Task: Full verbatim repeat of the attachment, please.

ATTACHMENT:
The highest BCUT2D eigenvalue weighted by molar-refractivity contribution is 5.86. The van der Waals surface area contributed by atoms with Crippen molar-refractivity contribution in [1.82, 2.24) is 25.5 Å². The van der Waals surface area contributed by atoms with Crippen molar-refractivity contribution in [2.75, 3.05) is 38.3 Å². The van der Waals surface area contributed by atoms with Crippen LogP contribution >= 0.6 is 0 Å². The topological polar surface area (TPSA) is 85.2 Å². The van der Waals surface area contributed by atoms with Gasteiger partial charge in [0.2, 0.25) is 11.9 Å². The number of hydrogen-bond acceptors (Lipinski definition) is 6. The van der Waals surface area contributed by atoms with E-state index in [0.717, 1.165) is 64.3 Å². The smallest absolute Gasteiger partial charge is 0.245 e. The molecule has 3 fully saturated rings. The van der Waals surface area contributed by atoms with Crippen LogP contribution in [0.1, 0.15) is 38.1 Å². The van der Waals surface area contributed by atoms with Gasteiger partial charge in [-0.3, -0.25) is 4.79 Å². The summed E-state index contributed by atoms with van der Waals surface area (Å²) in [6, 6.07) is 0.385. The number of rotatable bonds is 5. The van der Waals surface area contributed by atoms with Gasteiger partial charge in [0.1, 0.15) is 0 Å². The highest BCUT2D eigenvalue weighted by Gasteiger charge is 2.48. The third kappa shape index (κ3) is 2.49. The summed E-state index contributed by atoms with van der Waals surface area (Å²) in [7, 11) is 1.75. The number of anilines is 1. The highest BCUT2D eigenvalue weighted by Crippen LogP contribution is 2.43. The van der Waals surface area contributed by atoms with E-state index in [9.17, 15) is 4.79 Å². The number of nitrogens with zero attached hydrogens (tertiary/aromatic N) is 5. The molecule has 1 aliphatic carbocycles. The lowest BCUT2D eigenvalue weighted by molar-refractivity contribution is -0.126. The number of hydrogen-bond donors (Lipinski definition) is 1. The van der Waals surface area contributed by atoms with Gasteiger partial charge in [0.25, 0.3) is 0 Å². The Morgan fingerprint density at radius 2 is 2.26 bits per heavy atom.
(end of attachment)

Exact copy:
The highest BCUT2D eigenvalue weighted by molar-refractivity contribution is 5.86. The van der Waals surface area contributed by atoms with Crippen molar-refractivity contribution in [1.82, 2.24) is 25.5 Å². The van der Waals surface area contributed by atoms with Crippen molar-refractivity contribution in [2.75, 3.05) is 38.3 Å². The van der Waals surface area contributed by atoms with Crippen LogP contribution >= 0.6 is 0 Å². The topological polar surface area (TPSA) is 85.2 Å². The van der Waals surface area contributed by atoms with Gasteiger partial charge in [0.2, 0.25) is 11.9 Å². The number of hydrogen-bond acceptors (Lipinski definition) is 6. The van der Waals surface area contributed by atoms with E-state index in [0.717, 1.165) is 64.3 Å². The smallest absolute Gasteiger partial charge is 0.245 e. The molecule has 3 fully saturated rings. The van der Waals surface area contributed by atoms with Crippen LogP contribution in [0.1, 0.15) is 38.1 Å². The van der Waals surface area contributed by atoms with Gasteiger partial charge in [-0.3, -0.25) is 4.79 Å². The summed E-state index contributed by atoms with van der Waals surface area (Å²) in [6, 6.07) is 0.385. The number of rotatable bonds is 5. The van der Waals surface area contributed by atoms with Gasteiger partial charge in [0.1, 0.15) is 0 Å². The highest BCUT2D eigenvalue weighted by Gasteiger charge is 2.48. The third kappa shape index (κ3) is 2.49. The summed E-state index contributed by atoms with van der Waals surface area (Å²) in [7, 11) is 1.75. The number of anilines is 1. The highest BCUT2D eigenvalue weighted by Crippen LogP contribution is 2.43. The van der Waals surface area contributed by atoms with E-state index in [9.17, 15) is 4.79 Å². The number of nitrogens with zero attached hydrogens (tertiary/aromatic N) is 5. The molecule has 1 aliphatic carbocycles. The lowest BCUT2D eigenvalue weighted by molar-refractivity contribution is -0.126. The number of hydrogen-bond donors (Lipinski definition) is 1. The van der Waals surface area contributed by atoms with Gasteiger partial charge in [0.25, 0.3) is 0 Å². The Morgan fingerprint density at radius 2 is 2.26 bits per heavy atom.